Place Seats in Upright Position
Place Seats in Upright Position
By Warren Brown
Washington Post Staff Writer
August 24, 2001
Michael S. Morgenstern is a good attorney. He must be. He recently persuaded a Baltimore jury to award $59.7 million to a client, Prashant Kumar, who lost his legs in an automobile crash.
Kumar was a front-seat passenger in a subcompact Toyota Tercel. He was wearing a seat belt. But he was riding with his seat in a reclined position, against the written advice contained in the Toyota owner's manual.
The same advice can be found in most vehicle owners' manuals. The reason is simple. Seat belts are designed to restrain vehicle occupants in upright positions. They can injure or kill reclining occupants.
Reclining front-seat passengers tend to slide toward the impact of a frontal crash. Their legs can be mangled, which is what happened to Kumar. They can suffer severe internal injuries. That's because the weight of a sliding body converts the lap-belt portion of the seat belt from a restraining device to a vicious torso noose. Some reclining occupants have been killed by seat belt shoulder harnesses. Their necks get caught in the harness. They are hanged. The owners' manuals aren't nearly as graphic in describing what can happen to you if you use seat belts improperly. But they are pretty clear. You can be killed, or seriously injured. That is what Toyota's attorneys told the Baltimore jury. But the jurors didn't buy it. They agreed with Morgenstern and Kumar. No one reads owners' manuals, the jurors said. "Certainly," Morgenstern said in an interview, "you can't expect a passenger to have read the owner's manual. What is a guy like Kumar supposed to do? Someone offers him a ride. Is he supposed to say, "Excuse me, can I first read your owner's manual?'" Morgenstern is a nice man. But he angered me with this comment. Ridiculous, I thought. Common sense should tell people that they should not ride around in cars or trucks with the seat backs reclined and belts attached. Whatever happened to personal responsibility? Aren't people, especially adults, responsible for anything?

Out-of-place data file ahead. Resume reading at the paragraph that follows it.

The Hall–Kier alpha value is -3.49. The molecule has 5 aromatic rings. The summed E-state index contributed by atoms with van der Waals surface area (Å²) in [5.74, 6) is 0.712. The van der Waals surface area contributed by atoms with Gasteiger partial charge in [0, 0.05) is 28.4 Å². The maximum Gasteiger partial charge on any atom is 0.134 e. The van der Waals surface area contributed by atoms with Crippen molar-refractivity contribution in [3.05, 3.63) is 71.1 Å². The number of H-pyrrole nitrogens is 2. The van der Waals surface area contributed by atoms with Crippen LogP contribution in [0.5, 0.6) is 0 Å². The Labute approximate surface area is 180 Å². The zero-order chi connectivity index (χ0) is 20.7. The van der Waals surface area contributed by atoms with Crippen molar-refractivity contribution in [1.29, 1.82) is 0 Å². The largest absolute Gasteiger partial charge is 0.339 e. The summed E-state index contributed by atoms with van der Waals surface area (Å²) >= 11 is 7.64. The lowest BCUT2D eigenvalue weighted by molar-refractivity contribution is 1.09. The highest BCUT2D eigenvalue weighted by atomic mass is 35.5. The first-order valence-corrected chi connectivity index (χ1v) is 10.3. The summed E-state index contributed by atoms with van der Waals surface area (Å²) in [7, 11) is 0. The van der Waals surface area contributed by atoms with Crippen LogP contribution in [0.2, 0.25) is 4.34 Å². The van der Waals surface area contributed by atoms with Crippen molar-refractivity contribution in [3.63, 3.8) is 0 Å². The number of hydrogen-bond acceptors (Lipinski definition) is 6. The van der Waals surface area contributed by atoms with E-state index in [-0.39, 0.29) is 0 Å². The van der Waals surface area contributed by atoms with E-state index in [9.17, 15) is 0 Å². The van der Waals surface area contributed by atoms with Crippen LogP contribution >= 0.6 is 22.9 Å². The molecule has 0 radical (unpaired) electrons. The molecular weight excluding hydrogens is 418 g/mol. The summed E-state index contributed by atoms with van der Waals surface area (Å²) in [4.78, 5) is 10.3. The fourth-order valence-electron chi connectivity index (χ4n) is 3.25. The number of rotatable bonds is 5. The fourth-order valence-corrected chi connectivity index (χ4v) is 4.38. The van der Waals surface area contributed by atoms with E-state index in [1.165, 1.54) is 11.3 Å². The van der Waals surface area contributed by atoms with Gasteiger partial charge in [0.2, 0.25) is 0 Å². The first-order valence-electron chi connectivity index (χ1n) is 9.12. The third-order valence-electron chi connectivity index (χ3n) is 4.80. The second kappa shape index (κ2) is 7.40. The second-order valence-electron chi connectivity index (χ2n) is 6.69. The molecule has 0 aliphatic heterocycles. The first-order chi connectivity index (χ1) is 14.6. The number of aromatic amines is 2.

Morgenstern listened to my outrage. He's heard all of this before.
"Tell you what," he said. "Why don't you take a little informal poll to get an idea of how many people share your view of 'common sense'?" I did. The results? Warren-0; Morgenstern-15. I was gumsmacked, which is a delightful word I picked up from my British friends. It means "shocked, stunned, appalled." Among the most interesting responses I got to my poll was this one: "If it's unsafe to ride with seatbacks reclined, why do car companies make seats that can recline? The auto industry's answer is: "Consumers want it that way." So, the industry makes them that way and puts a warning in its owners' manuals.
Morgenstern's solution to this problem is to add another boldly printed, boldly colored warning label to those already found in passenger vehicles. There are air bag warning labels, rollover warning labels, navigation system warnings (Do not look at screen while vehicle is in motion), tire inflation memos.
Morgenstern's proposed seatback warning would read: "WARNING: Death or serious injury can occur. Seatback UP! When vehicle is in motion. Seat belt may NOT restrain properly when seat is reclined."
Morgenstern and Kumar have offered to cut the jury award in half, if Toyota puts the suggested seatback warning stickers in its vehicles. If Toyota agrees to that proposal, other automakers will follow, Morgenstern reasons.
Toyota has yet to respond. The company is considering an appeal of the Baltimore verdict. What do you say? Should we add another warning label to cars and trucks? How many warning labels are enough? We can discuss this Monday at 11 a.m. online in my Real Wheels chat. If you can't wait to express your opinion, write me at firstname.lastname@example.org, or email@example.com. Morgenstern can be reached at www.MichaelMorgenstern.com.
© 2001 The Washington Post Company